Do you ever feel like your job could use a chiropractic adjustment? We all face various obstacles at different points in our life, and things can get out of whack in your personal life, career, goals, or habits at any given time. That’s why it’s important for us to check in and figure out how to get back on a smooth flight path.
If you’ve been in the aviation industry in a technical role, you’re probably familiar with the four forces of flight: lift, thrust, gravity and drag. These forces also correlate with forces that keep a company’s culture right-side up. We call them the four forces that balance workplace culture: respect, resources, reasons and realignment. Do you and your company have all four of these forces?
You can learn about other forces of workplace culture here: https://theaviationcollective.com/fourforces].
In this newsletter, we will focus on the last force: drag.
Equally important to all the other forces—lift or respect, thrust or resources, and weight or reasons, is the pilot’s or leader’s control of the airship’s direction. This is accomplished through inputs to drag—or in company terms, realignment.
Whether you have a strategic plan or a flight plan, unless your operation is completely autonomous, you’ll need to make adjustments. Winds or changes may blow you off course. You may need to divert due to changing conditions at your planned destination. You know, like fog or a pandemic. Something unexpected may happen, like an electrical fire, an engine failure or a passenger with a medical emergency. A regulatory shift, a disruptive competitor, the loss of a key employee or client.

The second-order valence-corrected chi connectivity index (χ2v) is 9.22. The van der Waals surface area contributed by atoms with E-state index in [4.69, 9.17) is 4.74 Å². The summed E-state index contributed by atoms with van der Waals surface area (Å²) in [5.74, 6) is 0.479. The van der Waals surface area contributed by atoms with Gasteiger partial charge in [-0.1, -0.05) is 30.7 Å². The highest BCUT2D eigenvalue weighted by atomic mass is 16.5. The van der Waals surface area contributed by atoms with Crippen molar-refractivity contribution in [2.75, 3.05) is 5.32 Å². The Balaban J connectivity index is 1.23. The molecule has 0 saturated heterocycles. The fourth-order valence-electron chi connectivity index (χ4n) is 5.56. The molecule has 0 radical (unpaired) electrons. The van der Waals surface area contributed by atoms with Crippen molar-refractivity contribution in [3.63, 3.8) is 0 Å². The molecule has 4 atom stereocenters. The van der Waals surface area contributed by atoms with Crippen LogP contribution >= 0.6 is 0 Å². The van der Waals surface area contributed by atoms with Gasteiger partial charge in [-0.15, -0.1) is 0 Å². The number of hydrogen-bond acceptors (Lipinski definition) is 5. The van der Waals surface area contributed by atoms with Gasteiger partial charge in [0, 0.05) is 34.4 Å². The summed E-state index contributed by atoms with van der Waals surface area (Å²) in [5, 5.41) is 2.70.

Regular checkpoints, awareness, accountability and adjustments can avert disasters in our organizations, the same way they do in the air.
I don’t want to get on any sort of political soapbox here, but what if, like pilots, government leaders had to prove they could handle all sorts of different emergencies as a qualification to take the job. Before I point too many fingers…what if as leaders, or even just humans on a planet with other humans, we made regular adjustments, we realigned, to continue on the course to the destination we wanted?
Trust me, smooth landings don’t just happen. They require respect, the proper combination of resources, reasons or weight, and the proper alignment or realignment in the landing pattern. Sometimes they aren’t smooth, even when you have all those forces working together. But some people say any landing you can walk away from is a good landing.
Which one of those forces is the area where you see the most growth potential at your organization? Leave a comment or send me a message. Trust me, I hear all four answers regularly. They are all important!
You can visit https://theaviationcollective.com/fourforces to watch the full Free Aviation Workplace Culture Training.